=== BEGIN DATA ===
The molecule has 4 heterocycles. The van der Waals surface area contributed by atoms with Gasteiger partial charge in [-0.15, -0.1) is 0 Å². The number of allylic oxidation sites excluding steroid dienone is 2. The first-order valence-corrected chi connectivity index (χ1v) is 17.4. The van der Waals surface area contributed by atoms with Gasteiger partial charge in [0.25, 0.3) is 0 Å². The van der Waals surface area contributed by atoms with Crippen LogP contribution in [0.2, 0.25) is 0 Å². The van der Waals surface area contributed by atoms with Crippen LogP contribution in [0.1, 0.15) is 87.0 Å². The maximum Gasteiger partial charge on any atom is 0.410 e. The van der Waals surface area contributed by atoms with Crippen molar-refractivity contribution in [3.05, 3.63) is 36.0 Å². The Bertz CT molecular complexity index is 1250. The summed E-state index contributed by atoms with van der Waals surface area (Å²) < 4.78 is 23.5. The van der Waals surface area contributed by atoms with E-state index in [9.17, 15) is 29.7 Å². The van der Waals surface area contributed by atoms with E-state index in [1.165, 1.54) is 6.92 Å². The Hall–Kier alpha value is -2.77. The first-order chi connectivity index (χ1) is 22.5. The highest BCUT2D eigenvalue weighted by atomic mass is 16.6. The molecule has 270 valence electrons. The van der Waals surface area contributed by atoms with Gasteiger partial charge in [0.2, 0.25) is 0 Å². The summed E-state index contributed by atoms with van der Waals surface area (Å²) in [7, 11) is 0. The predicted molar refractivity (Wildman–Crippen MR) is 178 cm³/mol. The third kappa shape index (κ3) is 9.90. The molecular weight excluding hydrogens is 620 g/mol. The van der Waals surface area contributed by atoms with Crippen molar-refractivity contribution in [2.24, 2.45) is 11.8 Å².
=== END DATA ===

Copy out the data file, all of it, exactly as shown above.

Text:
The molecule has 4 heterocycles. The van der Waals surface area contributed by atoms with Gasteiger partial charge in [-0.15, -0.1) is 0 Å². The number of allylic oxidation sites excluding steroid dienone is 2. The first-order valence-corrected chi connectivity index (χ1v) is 17.4. The van der Waals surface area contributed by atoms with Gasteiger partial charge in [0.25, 0.3) is 0 Å². The van der Waals surface area contributed by atoms with Crippen LogP contribution in [0.2, 0.25) is 0 Å². The van der Waals surface area contributed by atoms with Crippen LogP contribution in [0.1, 0.15) is 87.0 Å². The maximum Gasteiger partial charge on any atom is 0.410 e. The van der Waals surface area contributed by atoms with Crippen molar-refractivity contribution in [3.05, 3.63) is 36.0 Å². The Bertz CT molecular complexity index is 1250. The summed E-state index contributed by atoms with van der Waals surface area (Å²) < 4.78 is 23.5. The van der Waals surface area contributed by atoms with E-state index in [9.17, 15) is 29.7 Å². The van der Waals surface area contributed by atoms with E-state index in [1.165, 1.54) is 6.92 Å². The Hall–Kier alpha value is -2.77. The first-order chi connectivity index (χ1) is 22.5. The highest BCUT2D eigenvalue weighted by atomic mass is 16.6. The molecule has 270 valence electrons. The van der Waals surface area contributed by atoms with Gasteiger partial charge in [0.2, 0.25) is 0 Å². The summed E-state index contributed by atoms with van der Waals surface area (Å²) in [7, 11) is 0. The predicted molar refractivity (Wildman–Crippen MR) is 178 cm³/mol. The third kappa shape index (κ3) is 9.90. The molecular weight excluding hydrogens is 620 g/mol. The van der Waals surface area contributed by atoms with Crippen molar-refractivity contribution in [2.24, 2.45) is 11.8 Å².